Ontario health officials have said that without a “significant reductions in contacts,” the provincial health system will be overwhelmed amid a rising number of COVID-19 infections and mortality will exceed the first wave totals, even with their vaccination efforts.

In modelling data released late Tuesday morning, officials said they expect the daily COVID-19 mortality rate in the province to double from 50 deaths per day to about 100 deaths per day between mid-January and the end of February.

The predictions represent an increase from the previous data released in December, which suggested that under the “maximum likelihood estimate” Ontario would see a little under 50 deaths daily by next month.

Speaking at a news conference on Tuesday, Epidemiologist and Co-Chair of the province’s COVID-19 science table Dr. Adalsteinn Brown said the new data indicates the novel coronavirus could be in competition for the single greatest cause of mortality on a daily basis.”

“Potentially larger than cancer and heart disease, it's already larger than virtually every other cause that we look at,” he said.

Officials also predicted that if the rate of infections grows by one per cent, Ontario hospital intensive care units could see occupancy related to COVID-19 jump to 500.

If the rate of infections grows to three per cent, officials say ICU COVID-19 occupancy could soar over 1,000. The government said this could occur in “more severe, but realistic scenarios.”

Ontario is currently reporting a COVID-19 infection growth rate of 1.2.

The government has previously said that once the number of COVID-19 patients in the ICU exceeds 300, it becomes nearly impossible for health-care workers to provide care not related to the disease.

As it stands now, there are more than 400 people being treated in the ICU for COVID-19. Officials said Tuesday that one quarter of hospitals in Ontario have no ICU beds free, while another quarter only have a handful of beds available.

Hospitalizations due to COVID-19 have increased by 72.1 per cent over the last four weeks, officials said, while the number of patients in the ICU has increased by 61.2 per cent.

"I want to be clear, the impact on our health system is already greater today than we've ever seen in Ontario's history,” Brown said.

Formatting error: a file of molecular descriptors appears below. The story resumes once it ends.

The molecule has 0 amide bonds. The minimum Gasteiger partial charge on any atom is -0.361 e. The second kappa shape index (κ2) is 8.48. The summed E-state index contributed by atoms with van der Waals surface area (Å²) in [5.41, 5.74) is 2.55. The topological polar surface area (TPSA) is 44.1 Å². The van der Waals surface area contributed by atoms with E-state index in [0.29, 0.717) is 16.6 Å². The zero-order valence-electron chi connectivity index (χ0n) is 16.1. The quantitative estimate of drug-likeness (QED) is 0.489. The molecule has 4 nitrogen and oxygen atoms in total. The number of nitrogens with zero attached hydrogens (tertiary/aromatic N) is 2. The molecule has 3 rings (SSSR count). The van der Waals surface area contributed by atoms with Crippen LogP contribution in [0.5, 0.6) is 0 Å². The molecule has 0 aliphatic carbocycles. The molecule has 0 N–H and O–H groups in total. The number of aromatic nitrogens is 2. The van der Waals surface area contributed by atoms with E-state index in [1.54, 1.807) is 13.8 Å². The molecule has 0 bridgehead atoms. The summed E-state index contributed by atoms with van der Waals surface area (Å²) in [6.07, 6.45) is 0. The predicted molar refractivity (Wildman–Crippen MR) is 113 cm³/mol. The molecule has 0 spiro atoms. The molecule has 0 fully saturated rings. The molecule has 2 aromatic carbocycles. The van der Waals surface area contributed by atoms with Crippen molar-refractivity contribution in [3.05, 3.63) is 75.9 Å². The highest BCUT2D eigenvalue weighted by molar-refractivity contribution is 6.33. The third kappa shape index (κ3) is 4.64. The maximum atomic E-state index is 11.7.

“If we look at just one community as an example, Scarborough has already had many times more emergency department visits and hospital admissions, and in an entire bad flu season, and we're now only a few months into this second wave.”

Brown added that as the number of COVID-19 patients in intensive care grows, doctors will have to make choices “no family ever wants to hear.”

"There will be choices about who will get the care they need and who will not. There will be choices about who receives oxygen or is transported to hospital. Decisions we are already seeing being forced on ambulance crews in California where the virus has spread widely."

"The choices will affect all patients needing intensive care, whether it is patients who have a heart attack, who have been in a motor-vehicle accident, who have COVID-19 or any other cause. This also means care for thousands of patients waiting for surgery will be delayed or cancelled while we add more patients to this wait list.”

"Simply put, delays kill."

In Ontario’s long-term care homes, the situation appears to be just as dire.

Since Jan. 1, at least 198 long-term care home residents have died of COVID-19, as well as two staff members.

Under the government’s worst-case scenario, the province could see the total long-term care death toll in the second wave surpass 2,500 by February. There were about 1,815 deaths in long-term care homes reported in the first wave of the pandemic, officials said.

According to the modelling data, 252 long-term care homes—40 per cent of all facilities in Ontario—are experiencing an outbreak of COVID-19.